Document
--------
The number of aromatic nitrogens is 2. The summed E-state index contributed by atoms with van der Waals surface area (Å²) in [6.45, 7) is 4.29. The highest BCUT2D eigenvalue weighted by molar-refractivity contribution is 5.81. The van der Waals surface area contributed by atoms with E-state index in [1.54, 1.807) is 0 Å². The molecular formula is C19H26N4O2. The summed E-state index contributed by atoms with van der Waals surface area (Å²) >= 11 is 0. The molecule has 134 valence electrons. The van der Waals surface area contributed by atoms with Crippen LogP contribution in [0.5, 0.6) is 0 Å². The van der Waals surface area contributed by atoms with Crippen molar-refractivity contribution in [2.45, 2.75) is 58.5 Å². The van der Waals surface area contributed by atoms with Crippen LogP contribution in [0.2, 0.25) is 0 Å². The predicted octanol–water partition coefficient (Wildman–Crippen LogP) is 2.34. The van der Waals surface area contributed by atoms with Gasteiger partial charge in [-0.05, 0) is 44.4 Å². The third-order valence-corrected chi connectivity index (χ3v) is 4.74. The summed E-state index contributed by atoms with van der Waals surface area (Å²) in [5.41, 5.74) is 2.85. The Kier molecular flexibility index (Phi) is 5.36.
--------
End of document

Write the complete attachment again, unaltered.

The number of aromatic nitrogens is 2. The summed E-state index contributed by atoms with van der Waals surface area (Å²) in [6.45, 7) is 4.29. The highest BCUT2D eigenvalue weighted by molar-refractivity contribution is 5.81. The van der Waals surface area contributed by atoms with E-state index in [1.54, 1.807) is 0 Å². The molecular formula is C19H26N4O2. The summed E-state index contributed by atoms with van der Waals surface area (Å²) >= 11 is 0. The molecule has 134 valence electrons. The van der Waals surface area contributed by atoms with Crippen LogP contribution in [0.5, 0.6) is 0 Å². The van der Waals surface area contributed by atoms with Crippen molar-refractivity contribution in [2.45, 2.75) is 58.5 Å². The van der Waals surface area contributed by atoms with Crippen LogP contribution in [0.2, 0.25) is 0 Å². The predicted octanol–water partition coefficient (Wildman–Crippen LogP) is 2.34. The van der Waals surface area contributed by atoms with Gasteiger partial charge in [-0.05, 0) is 44.4 Å². The third-order valence-corrected chi connectivity index (χ3v) is 4.74. The summed E-state index contributed by atoms with van der Waals surface area (Å²) in [5.41, 5.74) is 2.85. The Kier molecular flexibility index (Phi) is 5.36.